After about four or five days travelling, eating whatever we could find, not knowing if it was any good for us, and drinking mostly coconut milk, we found ourselves on the west coast opposite the island of Penang.
We decided to get a boat somehow, and row across to Penang, hoping, in their hurry, the Japs might have bypassed the island, then we could stock the boat up with food and drink, push off into the open sea, to try and reach Sumatra. Gosh, it was hard work, like rowing from our mainland to the Isle of Wight, as we were nearly all in by now.
When we got to the shore I remember staggering up the beach and collapsing on my back …… when I opened my eyes, there was a Jap standing above me with his rifle and bayonet about six inches from my chest - we were unlucky, they were there.
This was on the 20th December 1941, and so for the next three years eight months I was a guest of the Japanese.
We were put into Penang Jail, given two meals a day of boiled rice and some sort of green stuff, I never did find out what it was, but I ate it anyway.
Then we were put to work in the town, which, if you remember, was my holiday town.
After a while we were moved to another jail at a place called Taiping, which turned out to be a little better, as we now got three meals a day, of boiled rice and green stuff. Then eventually we were moved to Pudu Jail at Kuala Lumpor.
Pudu Jail became the central P.O.W. camp in Malaya for European captives and housed about 1,200 prisoners. Most of them had either been captured in battle or picked up later behind Japanese lines while trying to escape. Their worldly goods consisted only of what they stood up in, and most were exhausted, hungry, and some wounded.
During my stay in Pudu, about 100 of its inmates died.
I remember in Pudu, the Japanese authorities sent out a questionnaire on trades and professional qualifications, in an attempt to make use of the labour force. The fact that so many prisoners could still claim to be "beer testers", "brothel inspectors" or centenary bell ringers" testifies to their good humour after several months of strenuous labour, poor medical treatment and inadequate diet.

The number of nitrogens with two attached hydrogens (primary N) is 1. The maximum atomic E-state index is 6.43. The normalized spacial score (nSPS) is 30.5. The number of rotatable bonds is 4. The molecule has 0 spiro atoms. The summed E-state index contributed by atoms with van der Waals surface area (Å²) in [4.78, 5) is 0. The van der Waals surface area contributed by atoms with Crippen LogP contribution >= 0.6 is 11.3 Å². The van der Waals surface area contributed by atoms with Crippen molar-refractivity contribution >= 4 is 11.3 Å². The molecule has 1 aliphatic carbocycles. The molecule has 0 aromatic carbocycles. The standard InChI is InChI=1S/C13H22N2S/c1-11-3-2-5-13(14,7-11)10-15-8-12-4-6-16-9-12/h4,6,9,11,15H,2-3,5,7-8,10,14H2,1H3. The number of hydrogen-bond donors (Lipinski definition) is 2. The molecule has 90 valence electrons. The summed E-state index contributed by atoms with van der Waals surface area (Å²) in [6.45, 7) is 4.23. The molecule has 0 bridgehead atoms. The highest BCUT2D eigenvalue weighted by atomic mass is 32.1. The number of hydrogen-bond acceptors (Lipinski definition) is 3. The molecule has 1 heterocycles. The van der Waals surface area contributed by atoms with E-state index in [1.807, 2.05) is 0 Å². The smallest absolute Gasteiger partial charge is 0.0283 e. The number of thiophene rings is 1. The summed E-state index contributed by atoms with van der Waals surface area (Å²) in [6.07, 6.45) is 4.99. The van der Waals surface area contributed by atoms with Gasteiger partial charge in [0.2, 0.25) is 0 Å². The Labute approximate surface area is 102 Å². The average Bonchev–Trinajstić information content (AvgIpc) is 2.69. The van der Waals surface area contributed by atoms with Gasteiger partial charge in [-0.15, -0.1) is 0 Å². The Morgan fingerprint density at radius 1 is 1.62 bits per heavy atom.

As well as British and Australians in the jail, there were also many natives, mainly Chinese, seized by the Japs for alleged British sympathies or rebel activities. The Japanese herded these natives in one part of the jail where they were questioned, tortured, and murdered. On one occasion six natives were informed that at dawn one of the six, anyone, would be taken out and executed. We could hear their moans and screams all night, then in the morning we would see another head stuck on a pole in the street outside as we went to work.
The most outstanding personality in Pudu Jail, more outstanding than anyone, was a rosy-cheeked little man, who had, a few years ago, been small enough to Cox the Cambridge Eight He had, at the battle of Batu Pahat, been big enough (though a non-combatant and ordered not to), and stayed behind with the wounded who could not be evacuated. This little man, with his cheerful grin and his mop of hair, eventually brought all his medical orderlies and his wounded to the comparative security of the jail.
His name is Padre Noel Duckworth, and his name will be remembered by many till the day they die. He was, without any doubt at all, the mainspring of the orderly way of life we managed to carve out for ourselves.
He created, out of a cell, a chapel to which we could all go to see him, and held his Sunday service, although the Japs tried to stop him; he suffered many beatings for doing so. He discovered a non-existent man whilst on his numerous visits to the cemetery to bury our dead, and from him obtained all the news.
Duckworth's news was always good, he was determined to keep our spirits up so the padre lied time and time again. But to the men, who were ill and starving, and dying off at quite a rate, the padre's news was exactly what was required. Russian tanks were swarming through Poland towards Germany, Britain planned a huge invasion of Italy, millions of Japanese were being annihilated in Burma. All lies of course - but it did cheer us up.
While we were at KL, as it was known, five men attempted to escape. Now these men should have done so, as they had all lived in Malaya before the war, they were planters, could speak all the languages fluently, but they only made a few miles before the natives betrayed them, so after just a few days of freedom, they were brought back into Pudu Jail.
A few days later we were all ordered on parade to witness these five men, who looked in a bad way, they had all been beaten up, marched out by the guards, all carrying shovels. As they looked towards us, we all gave a cheer and a thumbs-up sign as they walked out of the prison gates. We leamt afterwards that they were taken to a piece of ground, where they had to dig their own graves, then shot.
Also at Pudu Jail a few of us British made friends with a few Australian prisoners. One of them, a very interesting chap, turned out to be Russell Bradon who, after the war, wrote a best selling book about the campaign called "The Naked Island".